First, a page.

This may sound crazy, but think of it for a moment. With the solid gold Apple Watch Edition carrying so much value, there would be benefits to Apple providing customers of this watch a sort of guaranteed replacement (or upgrade) plan. While the electronic components will eventually become outdated as Apple releases new versions of its watch, the gold should in fact keep its value. What if after a year or two of owning an Apple Watch Edition, one could walk into an Apple Store (or Apple Boutique?), pay a small premium and get a new version of the watch? This would definitely answer the question of owning a $5,000 watch that would become obsolete after a few years.

What’s more is that Apple could recycle most of the components in the watch. The electronics could be recycled and the gold could be melted in order to make new watches. We all know the importance Apple places on its carbon footprint.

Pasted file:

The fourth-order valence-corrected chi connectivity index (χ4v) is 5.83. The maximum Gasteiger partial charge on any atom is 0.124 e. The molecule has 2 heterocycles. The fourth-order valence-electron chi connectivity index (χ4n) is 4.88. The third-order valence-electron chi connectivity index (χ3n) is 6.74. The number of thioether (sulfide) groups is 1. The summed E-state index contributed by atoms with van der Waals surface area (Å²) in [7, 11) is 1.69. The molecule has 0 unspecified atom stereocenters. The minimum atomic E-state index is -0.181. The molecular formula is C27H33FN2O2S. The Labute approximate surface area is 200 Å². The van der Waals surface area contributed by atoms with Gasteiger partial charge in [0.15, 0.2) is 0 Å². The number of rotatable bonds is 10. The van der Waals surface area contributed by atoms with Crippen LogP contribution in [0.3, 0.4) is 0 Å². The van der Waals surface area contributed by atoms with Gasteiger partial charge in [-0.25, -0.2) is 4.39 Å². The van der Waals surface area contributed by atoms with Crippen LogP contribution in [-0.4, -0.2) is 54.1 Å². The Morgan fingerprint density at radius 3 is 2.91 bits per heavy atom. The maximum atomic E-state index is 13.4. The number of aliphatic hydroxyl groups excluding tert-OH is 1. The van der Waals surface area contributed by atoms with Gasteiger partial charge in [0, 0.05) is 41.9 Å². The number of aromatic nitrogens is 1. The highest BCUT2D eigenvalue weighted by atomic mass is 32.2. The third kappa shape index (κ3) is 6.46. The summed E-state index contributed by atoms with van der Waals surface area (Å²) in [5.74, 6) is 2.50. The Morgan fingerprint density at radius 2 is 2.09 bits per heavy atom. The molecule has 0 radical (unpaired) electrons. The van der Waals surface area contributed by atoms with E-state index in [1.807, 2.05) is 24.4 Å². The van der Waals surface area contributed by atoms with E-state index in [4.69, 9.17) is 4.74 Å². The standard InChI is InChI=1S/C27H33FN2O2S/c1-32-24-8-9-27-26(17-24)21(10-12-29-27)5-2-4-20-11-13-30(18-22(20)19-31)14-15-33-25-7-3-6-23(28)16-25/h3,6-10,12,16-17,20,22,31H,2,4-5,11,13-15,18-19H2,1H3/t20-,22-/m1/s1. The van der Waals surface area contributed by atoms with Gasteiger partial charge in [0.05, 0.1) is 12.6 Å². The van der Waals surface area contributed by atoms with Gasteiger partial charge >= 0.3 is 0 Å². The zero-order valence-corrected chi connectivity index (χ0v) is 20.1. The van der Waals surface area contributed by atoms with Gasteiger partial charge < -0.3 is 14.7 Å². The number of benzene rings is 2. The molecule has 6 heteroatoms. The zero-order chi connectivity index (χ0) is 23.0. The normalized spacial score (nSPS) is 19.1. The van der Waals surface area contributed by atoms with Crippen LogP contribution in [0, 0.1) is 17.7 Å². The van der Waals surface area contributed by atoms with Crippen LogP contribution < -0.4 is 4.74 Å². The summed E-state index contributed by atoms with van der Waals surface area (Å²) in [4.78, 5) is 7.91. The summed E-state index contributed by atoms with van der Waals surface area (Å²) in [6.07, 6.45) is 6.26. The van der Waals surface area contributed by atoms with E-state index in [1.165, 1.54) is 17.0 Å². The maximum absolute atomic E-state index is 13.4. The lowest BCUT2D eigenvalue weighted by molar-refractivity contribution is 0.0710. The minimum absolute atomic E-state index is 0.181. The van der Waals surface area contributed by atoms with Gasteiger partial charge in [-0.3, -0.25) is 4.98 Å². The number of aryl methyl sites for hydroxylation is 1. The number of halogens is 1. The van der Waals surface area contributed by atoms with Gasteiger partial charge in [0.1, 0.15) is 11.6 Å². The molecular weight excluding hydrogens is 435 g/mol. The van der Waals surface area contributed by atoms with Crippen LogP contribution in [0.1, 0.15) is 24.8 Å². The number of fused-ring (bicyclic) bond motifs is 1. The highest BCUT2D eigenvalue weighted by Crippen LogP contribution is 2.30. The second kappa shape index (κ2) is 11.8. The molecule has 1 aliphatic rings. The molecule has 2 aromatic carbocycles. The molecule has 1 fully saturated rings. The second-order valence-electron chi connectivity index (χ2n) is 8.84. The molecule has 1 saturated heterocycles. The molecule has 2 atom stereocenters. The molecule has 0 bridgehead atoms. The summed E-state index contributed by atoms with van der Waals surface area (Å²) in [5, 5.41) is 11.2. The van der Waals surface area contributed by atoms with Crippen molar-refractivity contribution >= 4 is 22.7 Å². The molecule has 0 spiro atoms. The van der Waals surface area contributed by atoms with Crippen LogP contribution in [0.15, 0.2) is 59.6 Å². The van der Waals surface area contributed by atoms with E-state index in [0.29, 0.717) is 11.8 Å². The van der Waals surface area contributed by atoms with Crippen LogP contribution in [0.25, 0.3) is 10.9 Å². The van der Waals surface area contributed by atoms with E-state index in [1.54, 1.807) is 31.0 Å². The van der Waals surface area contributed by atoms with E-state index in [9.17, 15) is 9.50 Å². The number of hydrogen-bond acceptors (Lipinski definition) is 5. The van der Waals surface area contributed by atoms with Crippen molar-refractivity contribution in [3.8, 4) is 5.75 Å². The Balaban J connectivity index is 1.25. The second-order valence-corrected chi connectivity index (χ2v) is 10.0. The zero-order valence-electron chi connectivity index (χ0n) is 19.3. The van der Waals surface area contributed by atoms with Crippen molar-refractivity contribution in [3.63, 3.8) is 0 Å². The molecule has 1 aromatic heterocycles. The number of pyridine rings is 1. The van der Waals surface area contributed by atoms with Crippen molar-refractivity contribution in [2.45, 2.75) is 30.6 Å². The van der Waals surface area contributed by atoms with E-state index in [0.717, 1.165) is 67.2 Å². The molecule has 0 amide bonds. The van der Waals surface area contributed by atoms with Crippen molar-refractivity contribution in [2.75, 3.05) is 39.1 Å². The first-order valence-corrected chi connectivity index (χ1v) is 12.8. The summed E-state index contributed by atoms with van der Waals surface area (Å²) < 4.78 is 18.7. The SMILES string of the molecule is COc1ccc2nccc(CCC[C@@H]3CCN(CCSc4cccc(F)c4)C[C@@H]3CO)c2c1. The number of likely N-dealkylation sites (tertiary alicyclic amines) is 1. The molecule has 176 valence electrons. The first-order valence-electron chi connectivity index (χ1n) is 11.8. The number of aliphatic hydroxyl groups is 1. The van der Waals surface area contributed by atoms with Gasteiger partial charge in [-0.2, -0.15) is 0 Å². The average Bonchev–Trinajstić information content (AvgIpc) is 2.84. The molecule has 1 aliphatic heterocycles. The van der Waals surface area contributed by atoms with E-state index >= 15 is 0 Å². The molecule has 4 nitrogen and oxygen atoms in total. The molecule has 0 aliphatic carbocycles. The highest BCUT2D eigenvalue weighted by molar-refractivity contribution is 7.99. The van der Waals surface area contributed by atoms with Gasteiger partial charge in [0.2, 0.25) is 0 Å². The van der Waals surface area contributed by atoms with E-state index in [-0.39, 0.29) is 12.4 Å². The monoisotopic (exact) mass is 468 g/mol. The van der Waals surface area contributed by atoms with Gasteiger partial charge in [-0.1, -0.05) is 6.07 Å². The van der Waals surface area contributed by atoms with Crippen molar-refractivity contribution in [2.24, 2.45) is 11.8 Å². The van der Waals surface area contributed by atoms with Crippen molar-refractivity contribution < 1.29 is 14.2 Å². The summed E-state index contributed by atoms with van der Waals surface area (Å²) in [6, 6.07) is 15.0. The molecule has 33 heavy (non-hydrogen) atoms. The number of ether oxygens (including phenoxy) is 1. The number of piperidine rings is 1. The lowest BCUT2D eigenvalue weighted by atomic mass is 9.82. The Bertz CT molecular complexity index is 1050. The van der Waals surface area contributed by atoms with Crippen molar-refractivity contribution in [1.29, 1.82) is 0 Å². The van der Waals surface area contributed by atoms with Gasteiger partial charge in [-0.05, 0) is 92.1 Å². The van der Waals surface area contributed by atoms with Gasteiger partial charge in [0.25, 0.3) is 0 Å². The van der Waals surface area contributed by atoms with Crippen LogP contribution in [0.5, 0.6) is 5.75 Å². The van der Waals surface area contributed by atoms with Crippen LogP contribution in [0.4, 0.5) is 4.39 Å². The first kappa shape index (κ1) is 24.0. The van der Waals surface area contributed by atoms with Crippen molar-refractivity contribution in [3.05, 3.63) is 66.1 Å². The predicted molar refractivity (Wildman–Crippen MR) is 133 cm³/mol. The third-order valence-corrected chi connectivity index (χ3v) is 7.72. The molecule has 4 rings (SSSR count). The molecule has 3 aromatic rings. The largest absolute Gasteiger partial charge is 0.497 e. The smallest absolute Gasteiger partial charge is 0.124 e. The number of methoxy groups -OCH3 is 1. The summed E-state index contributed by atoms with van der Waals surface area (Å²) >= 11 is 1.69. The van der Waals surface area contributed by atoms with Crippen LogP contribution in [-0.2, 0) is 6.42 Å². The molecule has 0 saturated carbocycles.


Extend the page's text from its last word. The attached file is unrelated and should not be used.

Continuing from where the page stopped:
Further, what if the bands are a sort of new dock connector?

Bands will become collector’s items. Although only a specific set of bands will be available for the launch, it is fully conceivable that other manufacturers (think Vertu) will make bands that cater to a very specific segment of the market. If Apple developed the band mechanism with longevitiy in mind, then there is a certain value knowing that investing in a series a bands for various occasions will allow you to bring those bands to future Apple Watches.

There is a lot of speculation about how Apple will tackle these problems but if one thing’s for certain it’s that we don’t yet fully know nor understand Apple’s hand.

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My Home Screen: iPhone 17 July 2014

This is the first in a series of posts that will document the evolution of apps that I use on a regular basis and have found their place on my home screen.

iPhone Home Screen 17 July 2014

Here are the apps:

  • Phone: Gotta make calls sometime.
  • Strides: Great app for tracking goals, personal milestones or to form habbits.
  • Yahoo Weather: I use Yahoo Weather because it looks good, and more importantly gives me the precipitation amount which is important when living in the great white north and having to deal with how much snow you’ll wake up to the next morning.